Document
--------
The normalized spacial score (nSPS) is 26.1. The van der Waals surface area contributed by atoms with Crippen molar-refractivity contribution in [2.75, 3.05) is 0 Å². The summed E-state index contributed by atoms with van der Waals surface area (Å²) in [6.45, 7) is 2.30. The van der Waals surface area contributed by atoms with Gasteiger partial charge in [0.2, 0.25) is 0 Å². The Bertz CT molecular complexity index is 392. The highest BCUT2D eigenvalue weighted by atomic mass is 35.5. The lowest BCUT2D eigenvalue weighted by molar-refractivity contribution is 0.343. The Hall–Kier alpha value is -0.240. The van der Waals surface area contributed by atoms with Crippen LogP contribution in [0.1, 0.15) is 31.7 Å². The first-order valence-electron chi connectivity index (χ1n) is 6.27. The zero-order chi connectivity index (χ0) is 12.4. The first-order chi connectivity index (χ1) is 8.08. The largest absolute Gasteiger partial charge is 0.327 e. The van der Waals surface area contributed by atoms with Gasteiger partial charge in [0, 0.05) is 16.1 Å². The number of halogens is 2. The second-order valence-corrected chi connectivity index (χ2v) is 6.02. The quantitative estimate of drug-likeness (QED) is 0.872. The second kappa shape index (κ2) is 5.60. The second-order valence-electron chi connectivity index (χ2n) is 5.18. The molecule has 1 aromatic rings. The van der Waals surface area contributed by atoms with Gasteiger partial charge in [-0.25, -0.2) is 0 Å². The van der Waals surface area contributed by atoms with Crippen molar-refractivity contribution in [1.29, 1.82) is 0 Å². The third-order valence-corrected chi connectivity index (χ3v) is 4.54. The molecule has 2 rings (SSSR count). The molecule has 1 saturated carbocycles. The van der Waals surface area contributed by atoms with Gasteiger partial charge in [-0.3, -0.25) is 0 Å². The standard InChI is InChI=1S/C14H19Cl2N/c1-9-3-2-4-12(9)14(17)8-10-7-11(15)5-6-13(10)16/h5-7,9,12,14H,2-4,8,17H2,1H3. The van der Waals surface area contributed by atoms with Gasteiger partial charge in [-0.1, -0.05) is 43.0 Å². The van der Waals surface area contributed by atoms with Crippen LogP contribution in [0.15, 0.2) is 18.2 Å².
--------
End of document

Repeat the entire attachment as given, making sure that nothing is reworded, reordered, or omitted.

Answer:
The normalized spacial score (nSPS) is 26.1. The van der Waals surface area contributed by atoms with Crippen molar-refractivity contribution in [2.75, 3.05) is 0 Å². The summed E-state index contributed by atoms with van der Waals surface area (Å²) in [6.45, 7) is 2.30. The van der Waals surface area contributed by atoms with Gasteiger partial charge in [0.2, 0.25) is 0 Å². The Bertz CT molecular complexity index is 392. The highest BCUT2D eigenvalue weighted by atomic mass is 35.5. The lowest BCUT2D eigenvalue weighted by molar-refractivity contribution is 0.343. The Hall–Kier alpha value is -0.240. The van der Waals surface area contributed by atoms with Crippen LogP contribution in [0.1, 0.15) is 31.7 Å². The first-order valence-electron chi connectivity index (χ1n) is 6.27. The zero-order chi connectivity index (χ0) is 12.4. The first-order chi connectivity index (χ1) is 8.08. The largest absolute Gasteiger partial charge is 0.327 e. The van der Waals surface area contributed by atoms with Gasteiger partial charge in [0, 0.05) is 16.1 Å². The number of halogens is 2. The second-order valence-corrected chi connectivity index (χ2v) is 6.02. The quantitative estimate of drug-likeness (QED) is 0.872. The second kappa shape index (κ2) is 5.60. The second-order valence-electron chi connectivity index (χ2n) is 5.18. The molecule has 1 aromatic rings. The van der Waals surface area contributed by atoms with Gasteiger partial charge in [-0.25, -0.2) is 0 Å². The van der Waals surface area contributed by atoms with Crippen molar-refractivity contribution in [1.29, 1.82) is 0 Å². The third-order valence-corrected chi connectivity index (χ3v) is 4.54. The molecule has 2 rings (SSSR count). The molecule has 1 saturated carbocycles. The van der Waals surface area contributed by atoms with Gasteiger partial charge in [-0.3, -0.25) is 0 Å². The standard InChI is InChI=1S/C14H19Cl2N/c1-9-3-2-4-12(9)14(17)8-10-7-11(15)5-6-13(10)16/h5-7,9,12,14H,2-4,8,17H2,1H3. The van der Waals surface area contributed by atoms with Gasteiger partial charge in [-0.1, -0.05) is 43.0 Å². The van der Waals surface area contributed by atoms with Crippen LogP contribution in [0.15, 0.2) is 18.2 Å².